The general theme of my current research is to understand at the molecular level how cells transport small molecules into and out of the living cell. Transport occurs at the nanometre scale, with the conduction pathways having typical lengths of 2-10 nm and diameters ranging from the one of a water molecule (ca 0.28 nm) to 1 nm. Pores of these dimensions can be found in many systems (see right hand illustration, from top to bottom): Water transporting protein Aqp1 (pdb: 1H6I), a zeolite (class AFI) and a single-wall carbon nanotube; at the bottom a model pore is displayed that tries to capture the essential characteristics of the real pores.
The subject of my DPhil thesis was Gating mechanisms of ion channels. I investigated a 'hydrophobic gating mechanism' which appears to be realised in the nicotinic acetylcholine receptor ( nAChR) and possibly other ion channels such as MscS.
A cell is a very complex system. It is encapsulated by a lipid membrane that is impermeable to most substances that the cell needs for functioning, especially polar species like water or ions or non-polar molecules like small sugars. In order to facilitate transport of these molecules the cell membrane contains a vast array of specialised proteins that either form "holes" or act as translocating machines. Because the process of staying alive depends on a finely regulated network of interactions which can depend sensitively on the concentrations of various solutes, transport must be tightly controlled.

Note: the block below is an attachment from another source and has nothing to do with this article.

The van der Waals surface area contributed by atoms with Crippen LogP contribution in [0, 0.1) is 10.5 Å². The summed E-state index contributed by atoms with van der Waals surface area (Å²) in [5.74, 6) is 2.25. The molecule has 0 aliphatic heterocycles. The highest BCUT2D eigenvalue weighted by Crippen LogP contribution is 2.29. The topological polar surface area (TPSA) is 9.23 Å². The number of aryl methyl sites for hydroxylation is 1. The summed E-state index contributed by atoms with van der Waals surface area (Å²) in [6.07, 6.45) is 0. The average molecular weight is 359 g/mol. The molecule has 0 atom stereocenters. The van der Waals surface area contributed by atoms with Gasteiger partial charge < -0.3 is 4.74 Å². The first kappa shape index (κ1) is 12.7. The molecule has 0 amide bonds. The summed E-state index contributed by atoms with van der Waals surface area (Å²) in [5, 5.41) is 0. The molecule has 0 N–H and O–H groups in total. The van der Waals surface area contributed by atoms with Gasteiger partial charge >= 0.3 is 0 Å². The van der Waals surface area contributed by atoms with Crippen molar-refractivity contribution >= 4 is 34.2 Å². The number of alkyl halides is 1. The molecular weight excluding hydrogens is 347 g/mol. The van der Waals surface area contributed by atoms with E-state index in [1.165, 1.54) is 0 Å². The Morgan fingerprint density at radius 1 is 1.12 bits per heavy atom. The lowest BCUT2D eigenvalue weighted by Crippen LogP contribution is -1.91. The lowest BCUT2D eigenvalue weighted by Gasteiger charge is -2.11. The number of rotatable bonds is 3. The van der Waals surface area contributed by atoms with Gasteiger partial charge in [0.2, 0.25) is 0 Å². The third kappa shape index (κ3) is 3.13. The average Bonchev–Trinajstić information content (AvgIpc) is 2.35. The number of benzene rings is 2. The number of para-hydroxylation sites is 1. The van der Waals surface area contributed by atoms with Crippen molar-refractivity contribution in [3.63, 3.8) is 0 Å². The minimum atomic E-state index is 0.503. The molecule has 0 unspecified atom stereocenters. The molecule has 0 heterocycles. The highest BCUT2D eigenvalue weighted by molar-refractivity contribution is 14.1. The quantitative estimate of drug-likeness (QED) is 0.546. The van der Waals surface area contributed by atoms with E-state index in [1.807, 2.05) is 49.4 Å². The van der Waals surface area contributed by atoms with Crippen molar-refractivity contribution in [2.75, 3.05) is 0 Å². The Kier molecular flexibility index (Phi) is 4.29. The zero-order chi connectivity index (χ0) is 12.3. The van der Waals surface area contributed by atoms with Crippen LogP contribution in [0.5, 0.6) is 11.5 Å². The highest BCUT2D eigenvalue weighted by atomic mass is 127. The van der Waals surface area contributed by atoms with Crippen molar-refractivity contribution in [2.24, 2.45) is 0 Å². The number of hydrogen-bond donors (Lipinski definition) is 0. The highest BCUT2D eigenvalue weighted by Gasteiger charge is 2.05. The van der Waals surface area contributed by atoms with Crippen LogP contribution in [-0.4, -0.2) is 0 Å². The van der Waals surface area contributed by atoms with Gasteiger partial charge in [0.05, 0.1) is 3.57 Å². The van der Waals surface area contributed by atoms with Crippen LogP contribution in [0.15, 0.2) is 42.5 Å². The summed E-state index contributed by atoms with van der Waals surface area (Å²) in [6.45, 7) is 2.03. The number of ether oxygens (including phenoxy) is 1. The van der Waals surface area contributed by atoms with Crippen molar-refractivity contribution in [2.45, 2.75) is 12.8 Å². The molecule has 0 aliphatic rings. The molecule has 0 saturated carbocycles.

Nature implements control by a twofold approach. Firstly, most transport proteins are highly selective, i.e. they are only permeable for a very limited range of permeators (for example, the potassium channel KcsA is 1000 times more permeable to K+ ions than to the very similar Na+ ions). Secondly, the protein can sense an external signal (e.g. a change in voltage across the membrane, a change in pH, a signal molecule) and correspondingly interrupt or allow the flow of the permeators, i.e. the "hole" can be open or closed. This is called gating.
Pores that are selective and have a gating mechanism are called channels; often, un-gated but selective protein-pores are referred to as porins. A third class of transport-proteins do not resemble holes but are complicated pumps which can translocate their substrates against a concentration gradient by harnessing the chemical power stored in ATP or an electrochemical gradient across the membrane.Last modified: 2010-09-01 by Oliver Beckstein